European fruit and vegetable crops hit by bad weather

By 26th January 2017 No Comments


Spain, in particular the south-eastern regions of Murcia and Valencia, experienced unusually wet weather conditions in December; there was more rain in the four days before Christmas than the regions usually experience in a year. This resulted in extensive flooding, which has adversely affected the harvest. As a lot of the UK’s fresh produce comes from these areas during the winter, this has severely affected the availability and price of a wide range of produce.

Which products are worst affected?

Salad and leaves have been seriously affected. Most of the crop of spinach, endive and lettuces, including iceberg, gem, cos and lollo, from these regions has been lost. Tomatoes, aubergine, celery, peppers, courgettes and cucumbers have also been badly hit, creating considerable shortages in supply.

The flooding also hit fields of lemon and clementine trees and although this has not affected the crops in the same way as with ground-grown produce, the restricted access to fields has resulted in limited amounts of citrus fruit being harvested.


Alternative supplies

Normally, if there are problems with Spanish crops, it would be possible to source produce from other European countries, such as Italy and France, however, both have recently experienced unexpected snowfall and freezing conditions that have halted the harvest. Wintery conditions across Europe also mean that transporting produce, such as mushrooms from Poland, is problematic.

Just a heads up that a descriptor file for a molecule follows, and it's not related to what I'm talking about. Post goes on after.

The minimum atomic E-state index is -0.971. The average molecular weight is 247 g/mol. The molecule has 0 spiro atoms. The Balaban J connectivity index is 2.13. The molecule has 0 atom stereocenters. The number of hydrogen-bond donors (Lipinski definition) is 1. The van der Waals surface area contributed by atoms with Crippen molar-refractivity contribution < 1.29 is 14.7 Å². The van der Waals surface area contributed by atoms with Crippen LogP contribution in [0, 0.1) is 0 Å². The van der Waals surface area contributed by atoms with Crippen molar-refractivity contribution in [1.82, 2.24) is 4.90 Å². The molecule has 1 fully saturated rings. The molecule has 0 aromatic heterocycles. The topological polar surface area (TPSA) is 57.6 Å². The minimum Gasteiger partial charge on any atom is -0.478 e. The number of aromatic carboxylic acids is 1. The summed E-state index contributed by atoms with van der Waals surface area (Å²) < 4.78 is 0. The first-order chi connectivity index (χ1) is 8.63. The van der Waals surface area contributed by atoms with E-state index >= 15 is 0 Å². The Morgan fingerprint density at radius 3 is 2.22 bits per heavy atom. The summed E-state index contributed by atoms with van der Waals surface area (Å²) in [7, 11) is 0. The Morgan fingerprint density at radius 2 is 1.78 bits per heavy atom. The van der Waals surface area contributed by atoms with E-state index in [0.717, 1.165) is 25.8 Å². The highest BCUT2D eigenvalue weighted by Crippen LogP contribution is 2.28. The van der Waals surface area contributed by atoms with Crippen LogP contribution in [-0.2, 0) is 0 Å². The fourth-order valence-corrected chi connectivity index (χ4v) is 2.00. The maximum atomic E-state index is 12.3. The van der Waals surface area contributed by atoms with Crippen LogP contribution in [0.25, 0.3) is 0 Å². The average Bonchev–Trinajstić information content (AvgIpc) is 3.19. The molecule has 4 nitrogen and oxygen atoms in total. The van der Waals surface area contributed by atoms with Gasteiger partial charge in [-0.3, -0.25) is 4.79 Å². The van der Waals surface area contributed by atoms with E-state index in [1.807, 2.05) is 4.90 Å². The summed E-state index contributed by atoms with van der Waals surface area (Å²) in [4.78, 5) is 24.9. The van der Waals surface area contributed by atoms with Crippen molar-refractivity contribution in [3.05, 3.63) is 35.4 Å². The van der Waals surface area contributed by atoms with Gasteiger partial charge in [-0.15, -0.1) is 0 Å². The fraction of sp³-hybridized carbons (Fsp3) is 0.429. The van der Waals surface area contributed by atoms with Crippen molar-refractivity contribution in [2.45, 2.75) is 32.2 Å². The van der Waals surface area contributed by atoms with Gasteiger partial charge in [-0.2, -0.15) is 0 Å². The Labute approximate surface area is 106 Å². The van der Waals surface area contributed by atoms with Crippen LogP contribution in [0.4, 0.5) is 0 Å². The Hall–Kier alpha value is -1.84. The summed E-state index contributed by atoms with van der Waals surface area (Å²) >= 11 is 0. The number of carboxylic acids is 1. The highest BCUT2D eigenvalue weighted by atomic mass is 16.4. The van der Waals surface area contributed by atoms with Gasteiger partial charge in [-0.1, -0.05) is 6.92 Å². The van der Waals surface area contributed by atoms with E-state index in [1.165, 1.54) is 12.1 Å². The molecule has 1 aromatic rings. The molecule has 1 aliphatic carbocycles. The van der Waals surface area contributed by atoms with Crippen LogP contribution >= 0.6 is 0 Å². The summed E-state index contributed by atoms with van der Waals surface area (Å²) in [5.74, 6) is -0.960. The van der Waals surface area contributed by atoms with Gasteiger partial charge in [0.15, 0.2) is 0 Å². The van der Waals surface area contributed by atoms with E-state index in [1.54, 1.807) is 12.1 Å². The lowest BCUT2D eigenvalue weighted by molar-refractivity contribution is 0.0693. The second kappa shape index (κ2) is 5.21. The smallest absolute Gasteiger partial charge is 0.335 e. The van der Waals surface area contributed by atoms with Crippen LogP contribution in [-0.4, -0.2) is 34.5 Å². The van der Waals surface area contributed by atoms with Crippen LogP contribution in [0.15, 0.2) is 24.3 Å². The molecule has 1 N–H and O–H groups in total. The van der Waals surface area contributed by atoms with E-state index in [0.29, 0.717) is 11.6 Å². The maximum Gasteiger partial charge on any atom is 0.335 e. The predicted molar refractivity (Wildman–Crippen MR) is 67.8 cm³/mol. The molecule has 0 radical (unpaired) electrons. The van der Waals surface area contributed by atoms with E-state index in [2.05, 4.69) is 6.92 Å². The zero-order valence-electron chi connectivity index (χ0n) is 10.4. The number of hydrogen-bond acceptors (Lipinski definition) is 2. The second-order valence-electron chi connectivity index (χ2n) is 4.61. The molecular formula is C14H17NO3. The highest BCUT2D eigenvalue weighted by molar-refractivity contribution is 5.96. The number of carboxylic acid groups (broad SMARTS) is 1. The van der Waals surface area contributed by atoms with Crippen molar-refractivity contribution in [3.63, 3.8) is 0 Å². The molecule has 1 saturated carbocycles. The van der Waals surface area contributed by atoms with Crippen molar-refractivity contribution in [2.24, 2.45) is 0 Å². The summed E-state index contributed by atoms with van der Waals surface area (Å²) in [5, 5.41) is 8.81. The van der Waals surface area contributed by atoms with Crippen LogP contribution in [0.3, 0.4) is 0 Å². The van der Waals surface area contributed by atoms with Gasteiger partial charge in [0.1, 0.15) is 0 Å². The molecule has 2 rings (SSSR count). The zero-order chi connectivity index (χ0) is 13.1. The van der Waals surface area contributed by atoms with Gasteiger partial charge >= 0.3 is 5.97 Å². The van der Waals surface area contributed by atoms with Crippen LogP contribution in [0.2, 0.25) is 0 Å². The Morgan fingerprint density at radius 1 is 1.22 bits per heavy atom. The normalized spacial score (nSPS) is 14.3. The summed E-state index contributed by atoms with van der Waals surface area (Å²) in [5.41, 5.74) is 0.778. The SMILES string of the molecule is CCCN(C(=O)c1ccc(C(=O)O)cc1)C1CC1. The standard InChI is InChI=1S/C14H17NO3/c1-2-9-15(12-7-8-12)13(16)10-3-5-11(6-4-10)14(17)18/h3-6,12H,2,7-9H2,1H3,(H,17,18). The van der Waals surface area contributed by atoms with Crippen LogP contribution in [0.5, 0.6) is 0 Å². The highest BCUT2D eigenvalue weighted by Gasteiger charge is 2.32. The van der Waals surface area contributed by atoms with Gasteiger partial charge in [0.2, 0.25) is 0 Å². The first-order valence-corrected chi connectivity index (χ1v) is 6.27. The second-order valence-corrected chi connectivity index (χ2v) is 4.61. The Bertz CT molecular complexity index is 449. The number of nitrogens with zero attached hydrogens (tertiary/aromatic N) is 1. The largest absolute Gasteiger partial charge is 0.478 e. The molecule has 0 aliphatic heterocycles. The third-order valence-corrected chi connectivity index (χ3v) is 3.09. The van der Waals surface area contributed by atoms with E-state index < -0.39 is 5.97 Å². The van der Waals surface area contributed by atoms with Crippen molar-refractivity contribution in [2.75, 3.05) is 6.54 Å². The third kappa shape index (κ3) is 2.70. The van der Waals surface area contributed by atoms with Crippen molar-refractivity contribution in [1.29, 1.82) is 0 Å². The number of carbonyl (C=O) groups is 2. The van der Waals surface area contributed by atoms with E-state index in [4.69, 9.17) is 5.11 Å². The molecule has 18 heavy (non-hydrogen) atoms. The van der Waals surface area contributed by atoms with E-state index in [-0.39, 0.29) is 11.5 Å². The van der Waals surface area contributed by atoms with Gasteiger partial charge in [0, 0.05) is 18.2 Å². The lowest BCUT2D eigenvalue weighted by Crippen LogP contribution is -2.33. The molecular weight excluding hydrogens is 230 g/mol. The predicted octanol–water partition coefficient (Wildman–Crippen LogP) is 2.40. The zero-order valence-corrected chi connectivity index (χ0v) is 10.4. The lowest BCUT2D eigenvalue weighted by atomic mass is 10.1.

While alternative sources of some crops do exist, such as tomatoes and peppers from Morocco, there are not enough alternatives to make up the shortfall. As a result, poor availability and high prices are inevitable and consumers are already experiencing both in shops.

weather-2Our recommendations

For anyone in the hospitality industry, in particular food procurement teams, hotel and restaurant managers and chefs, the shortage of a wide variety of fresh produce is likely to make for a challenging time. Producing high-quality dishes at a price customers are happy to pay may prove difficult. As such, PSL recommends using alternatives, opting for homegrown produce wherever possible.

Given these severe climatic conditions in Europe further enforces the general recommendation to use where possible seasonal British produce when it is at its best, most abundant and most cost effective. Root vegetables such as carrots, parsnips, celeriac and beetroot are currently in plentiful supply and are recommended when planning menus. Replacements for salad and leaf vegetables can include cabbage, kale, watercress and lamb’s lettuce.

root-2How long will this last?

The adverse weather in Europe is ongoing and PSL will provide updates at as we receive them. The harvest of citrus fruit is expected to resume as flooding subsides and it’s hoped there will be little impact on the quality of the fruit. As the weather warms, transportation issues should also be resolved.

Unfortunately, many of the ground-based crops have now been lost and supplies are not expected to recover before the end of the imported produce season in April/May. Until then limited availability and higher prices are somewhat inevitable.